2. Let me define ‘confession’. I do not mean in the Catholic sense, but as if I had sinned, I came to you (the one another in James 5.16) and said, Brother, I am have sinned. Will you pray for me.

    Buy public, I mean that if a pastor stole from the treasury on the congregation, I would tend to think that it is something that should be made right, publically. Or at least in a business meeting.

    As always, I enjoy the blog.

    • I thought that was what you meant by confess (not in the catholic sense). But it may be profitable to be detailed with the person you ask to pray for you only in mentioning the area of weakness, without the details. Ie. “Brother, I have a problem with sexual thoughts, please pray for me.”

      In terms of dealing with the stealing from the treasury, I still think the issue can be dealt with circumspectly IF the pastor comes forward and admits/confesses his sin. However, if the pastor does not, then it will need to be told to the church once all avenues of rebuking the pastor have been exhausted. But If the pastor DOES come forward with his sin, the money can be paid back and the books marked indicating the issue without publicly condemning the pastor. However, I believe the pastor should still have to step down (until such a time as he deals with the sin in his life in such a way as to not be tempted to succumb to this temptation again) and steps put in place to avoid the same sort of sin occurring in the future. But this can occur without shaming the man, if he has admitted to the problem. I think the church leadership/board would have to be aware of the issue, so if a recommendation is requested, they would be aware of the issue and could speak to it or choose to not write such a recommendation. But it does not need to be made more public than that.

      Thanks for the kind words.

  3. I can see that, Wb. I do not think that Mr. Wu should be made to confess what he has done. The problem with that – is that it is liable to destroy another family besides his.

    I think the study is important and timely.

  4. I think it would depend on how public the sin is in the first place.

    There’s no need to bring out what isn’t already out … deal with the issue between the right people.

    If it’s already a public scandal, then there should be some kind of public apology and acknowledgment. In a case where the world at large doesn’t know the details, we don’t need to.

    I think that the need for people to confess has been blended with a kind of voyeurism, and the love of seeing people fall.

    • wickle,

      I would agree with you. I think the issue needs to remain at the appropriate level of knowledge with the appropriate people. I could not have put it better than you did.

      There should be nothing in dealing with people that causes us to act as gossips or encourage others to gossip. By keeping it at the appropriate level, we avoid this problem.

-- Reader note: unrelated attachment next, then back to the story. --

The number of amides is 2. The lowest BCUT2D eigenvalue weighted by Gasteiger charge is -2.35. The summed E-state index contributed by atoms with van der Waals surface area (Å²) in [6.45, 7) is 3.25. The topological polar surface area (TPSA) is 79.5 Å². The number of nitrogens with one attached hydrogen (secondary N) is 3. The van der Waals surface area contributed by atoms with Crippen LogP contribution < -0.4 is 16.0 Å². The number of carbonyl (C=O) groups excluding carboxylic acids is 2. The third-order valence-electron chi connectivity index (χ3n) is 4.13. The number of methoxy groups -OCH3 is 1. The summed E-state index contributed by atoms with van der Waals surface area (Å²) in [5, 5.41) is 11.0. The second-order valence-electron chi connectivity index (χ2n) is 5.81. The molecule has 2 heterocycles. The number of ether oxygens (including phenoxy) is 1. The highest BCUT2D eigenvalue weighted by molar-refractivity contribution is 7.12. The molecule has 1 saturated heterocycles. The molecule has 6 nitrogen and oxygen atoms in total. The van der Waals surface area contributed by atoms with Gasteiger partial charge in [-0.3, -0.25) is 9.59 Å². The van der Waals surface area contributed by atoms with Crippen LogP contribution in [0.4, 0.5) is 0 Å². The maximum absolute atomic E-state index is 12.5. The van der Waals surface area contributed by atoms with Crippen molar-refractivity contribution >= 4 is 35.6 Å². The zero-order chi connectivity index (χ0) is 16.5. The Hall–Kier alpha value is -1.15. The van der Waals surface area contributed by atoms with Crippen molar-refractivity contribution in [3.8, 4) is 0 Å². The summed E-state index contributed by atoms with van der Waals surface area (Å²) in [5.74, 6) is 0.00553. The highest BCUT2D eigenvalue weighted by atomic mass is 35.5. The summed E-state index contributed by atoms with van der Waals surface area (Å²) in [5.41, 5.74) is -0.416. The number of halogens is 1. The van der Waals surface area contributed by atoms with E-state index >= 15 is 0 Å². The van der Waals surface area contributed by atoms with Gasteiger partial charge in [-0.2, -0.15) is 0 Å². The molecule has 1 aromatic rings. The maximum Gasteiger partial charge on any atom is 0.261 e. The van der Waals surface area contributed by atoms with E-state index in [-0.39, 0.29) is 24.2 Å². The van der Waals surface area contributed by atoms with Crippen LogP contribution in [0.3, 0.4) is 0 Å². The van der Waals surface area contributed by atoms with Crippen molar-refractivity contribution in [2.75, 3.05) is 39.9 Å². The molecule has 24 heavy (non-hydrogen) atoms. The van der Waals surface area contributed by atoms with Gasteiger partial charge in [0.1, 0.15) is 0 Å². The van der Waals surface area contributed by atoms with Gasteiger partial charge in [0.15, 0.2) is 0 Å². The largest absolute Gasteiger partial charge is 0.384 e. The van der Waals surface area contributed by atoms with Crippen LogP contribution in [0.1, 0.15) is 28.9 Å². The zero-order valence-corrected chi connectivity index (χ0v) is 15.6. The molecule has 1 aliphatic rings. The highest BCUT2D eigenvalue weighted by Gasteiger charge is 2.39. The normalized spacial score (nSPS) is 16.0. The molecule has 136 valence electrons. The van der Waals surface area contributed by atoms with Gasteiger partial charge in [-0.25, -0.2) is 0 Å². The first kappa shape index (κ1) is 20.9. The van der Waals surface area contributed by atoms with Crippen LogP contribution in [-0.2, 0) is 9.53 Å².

5. I’m not sure if holding a press conference for certain sins is necessary. That’s what’s ruined many preachers of today. Paul was a murderer, and he converted. I do believe anyone can repent and still be an effective servant, but you also have to remember your reputation and whether people will listen to you or not. This is a very perplexing issue!

    You might like my new blog, comment it if you can!


    • I would agree – press conferences for our sins are not necessary. I don’t believe they are even helpful, and in many cases are harmful. This is not to say to cover up sin. But we should, as wickle put it, “deal with the issue between the right people.”

      I think God’s plan includes the fact that we will sin. As such, I believe that while our ministry might change or be put on pause (Moses had to wait a few years before God put him to use), God will still use us in ministry if we are repentant, in time. It might not look like what we think ministry is, it might not occur when we think it should, but I DO think God uses all of us where ever we are.

      I’ll check out your blog.

  6. The question I have is, if one of your leaders commit a public sin which can not be kept private, such a a pregnancy, I believe you owe the people you have been ministering to an explanation, a public repentance and to ask for forgiveness. These people believe in the calling that the Lord has placed in their lives and submit to their God giving authority. Leaders are examples in the body of Christ and therefore we are accountable to the body of believers that we minister too.

    • I also believe that this must be done in the spirit of love. The primary purpose is to restore such one as mention in Galatians 5.

    • Carl, I think I can understand your reasoning. And I said, leaders CAN use themselves as lesson material, confessing sins publically. But where in scripture is the mandate to do so?

      Certainly James 5:14-16 can be used to show confession is needed for healing of the sick. But I fail to see where it is something leaders are told to do.